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Trust, but Verify

David P. Lind Benchmark“Fair and balanced.”

You hear this phrase from many different sources. It conjures up something within us that we all desire to have when making critical decisions. Understanding the pros and cons on any given issue is important to most of us. But do we really receive the “truth” or the “transparency” that will allow us to draw our own conclusions on the subject matter at hand? It really depends on the source of the information…so I believe.

The reason for this particular blog stems from a presentation that I recently gave at the “2012 Iowa Employment Conference” in Altoona. Much of my presentation focused on the health insurance trends in Iowa based on our annual studies. The trends by the way, are dismal at best, unsustainable at worst (another blog for later). When discussing potential solutions for employers, a few topics were breached such as consumer-driven health plans, wellness initiatives, and health reform measures. I mentioned that each topic will usually have many arguments (both pro and con), in addition to having both intended and unintended consequences. To know the subject matter well, I suggested to the audience to have a comfort level with their SOURCE of information (publications, media outlets, research organizations, etc.).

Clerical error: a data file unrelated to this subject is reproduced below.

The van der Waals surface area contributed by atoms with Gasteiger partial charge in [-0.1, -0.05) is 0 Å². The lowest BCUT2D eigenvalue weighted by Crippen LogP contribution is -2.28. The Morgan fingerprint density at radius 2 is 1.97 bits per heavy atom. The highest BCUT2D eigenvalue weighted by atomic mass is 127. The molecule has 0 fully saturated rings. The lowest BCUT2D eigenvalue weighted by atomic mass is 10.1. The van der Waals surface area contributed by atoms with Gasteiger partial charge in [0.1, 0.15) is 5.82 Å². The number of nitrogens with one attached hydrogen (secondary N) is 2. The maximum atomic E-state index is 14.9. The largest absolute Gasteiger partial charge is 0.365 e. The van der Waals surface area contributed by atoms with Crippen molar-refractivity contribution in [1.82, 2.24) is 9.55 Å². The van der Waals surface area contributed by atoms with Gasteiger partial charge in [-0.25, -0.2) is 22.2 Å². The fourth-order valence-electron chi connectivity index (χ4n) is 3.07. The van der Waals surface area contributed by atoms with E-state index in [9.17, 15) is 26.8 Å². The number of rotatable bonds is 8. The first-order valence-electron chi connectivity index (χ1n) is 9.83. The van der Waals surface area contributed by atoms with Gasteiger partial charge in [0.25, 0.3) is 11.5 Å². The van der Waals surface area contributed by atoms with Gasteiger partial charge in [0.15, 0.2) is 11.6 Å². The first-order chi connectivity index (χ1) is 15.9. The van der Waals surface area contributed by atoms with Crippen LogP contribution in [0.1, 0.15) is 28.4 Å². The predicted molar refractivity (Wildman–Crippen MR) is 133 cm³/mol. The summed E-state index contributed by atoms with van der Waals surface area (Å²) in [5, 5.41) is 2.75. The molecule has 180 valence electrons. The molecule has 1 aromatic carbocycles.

Much to my surprise, a hand was raised that followed with this question: “Which sources do YOU trust?” This question came out of the blue for me, but was asked in a thoughtful manner. I don’t quite remember my response that day, but since that presentation, I have had time to further reflect on this question. The word ‘Trust’ is defined in the Merriam-Webster dictionary as “assured reliance on the character, ability, strength, or truth of someone or something.” Another definition is “one in which confidence is placed.” I like both.

Regarding health care related stuff (including health insurance programs offered by employers), I TRUST a few particular sources. Each source has earned my trust over the years due to consistent research that attempts to factor out biases that typically are inherent in any type of research. Also, the authors of such research will generally disclose any potential outside influences that may mitigate the truthfulness of the results.

In no particular order, my short list of trusted sources is found below:

  • Health Affairs Journal – Many authors (national and international experts) write thought-provoking articles on highly researched thematic topics each month.  This is the gold standard because the information is fresh and relevant at all times. I also download their free podcasts and listen to them while I run in the morning. A subscription is necessary for this journal…but it is well worth the investment.
  • RAND Corporation – RAND provides objective research on many issues, including healthcare. Rand provides very innovative material…much of it can be found on their website at no cost!
  • Kaiser Family Foundation – Most information is at no cost…and there is a ton of information on many different health topics. A great go-to source!